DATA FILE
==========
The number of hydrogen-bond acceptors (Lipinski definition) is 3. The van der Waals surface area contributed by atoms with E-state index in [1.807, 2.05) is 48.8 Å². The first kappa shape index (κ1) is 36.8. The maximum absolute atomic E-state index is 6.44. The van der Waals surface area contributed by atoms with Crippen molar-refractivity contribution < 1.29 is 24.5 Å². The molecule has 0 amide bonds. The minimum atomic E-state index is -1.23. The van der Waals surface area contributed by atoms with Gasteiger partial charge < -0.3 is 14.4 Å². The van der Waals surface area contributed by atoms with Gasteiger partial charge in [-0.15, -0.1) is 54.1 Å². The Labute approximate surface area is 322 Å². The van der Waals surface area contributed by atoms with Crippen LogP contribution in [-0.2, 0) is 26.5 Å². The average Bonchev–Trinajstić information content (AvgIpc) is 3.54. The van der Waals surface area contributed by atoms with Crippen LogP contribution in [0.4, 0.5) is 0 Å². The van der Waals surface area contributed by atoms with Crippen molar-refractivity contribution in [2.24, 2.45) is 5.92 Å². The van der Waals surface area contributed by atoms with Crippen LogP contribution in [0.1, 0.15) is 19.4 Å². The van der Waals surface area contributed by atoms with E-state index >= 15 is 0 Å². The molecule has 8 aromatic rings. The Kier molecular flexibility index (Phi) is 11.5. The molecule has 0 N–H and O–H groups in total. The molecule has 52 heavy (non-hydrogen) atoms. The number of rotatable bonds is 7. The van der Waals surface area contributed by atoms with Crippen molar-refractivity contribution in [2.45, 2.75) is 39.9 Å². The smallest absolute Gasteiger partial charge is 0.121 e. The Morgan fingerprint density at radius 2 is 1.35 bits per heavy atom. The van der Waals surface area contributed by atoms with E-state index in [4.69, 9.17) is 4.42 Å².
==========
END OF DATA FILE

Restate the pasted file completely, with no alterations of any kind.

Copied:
The number of hydrogen-bond acceptors (Lipinski definition) is 3. The van der Waals surface area contributed by atoms with E-state index in [1.807, 2.05) is 48.8 Å². The first kappa shape index (κ1) is 36.8. The maximum absolute atomic E-state index is 6.44. The van der Waals surface area contributed by atoms with Crippen molar-refractivity contribution < 1.29 is 24.5 Å². The molecule has 0 amide bonds. The minimum atomic E-state index is -1.23. The van der Waals surface area contributed by atoms with Gasteiger partial charge < -0.3 is 14.4 Å². The van der Waals surface area contributed by atoms with Gasteiger partial charge in [-0.15, -0.1) is 54.1 Å². The Labute approximate surface area is 322 Å². The van der Waals surface area contributed by atoms with Crippen LogP contribution in [-0.2, 0) is 26.5 Å². The average Bonchev–Trinajstić information content (AvgIpc) is 3.54. The van der Waals surface area contributed by atoms with Crippen LogP contribution in [0.4, 0.5) is 0 Å². The van der Waals surface area contributed by atoms with Crippen molar-refractivity contribution in [2.24, 2.45) is 5.92 Å². The van der Waals surface area contributed by atoms with Crippen LogP contribution in [0.1, 0.15) is 19.4 Å². The van der Waals surface area contributed by atoms with E-state index >= 15 is 0 Å². The molecule has 8 aromatic rings. The Kier molecular flexibility index (Phi) is 11.5. The molecule has 0 N–H and O–H groups in total. The molecule has 52 heavy (non-hydrogen) atoms. The number of rotatable bonds is 7. The van der Waals surface area contributed by atoms with Crippen molar-refractivity contribution in [2.45, 2.75) is 39.9 Å². The smallest absolute Gasteiger partial charge is 0.121 e. The Morgan fingerprint density at radius 2 is 1.35 bits per heavy atom. The van der Waals surface area contributed by atoms with E-state index in [4.69, 9.17) is 4.42 Å².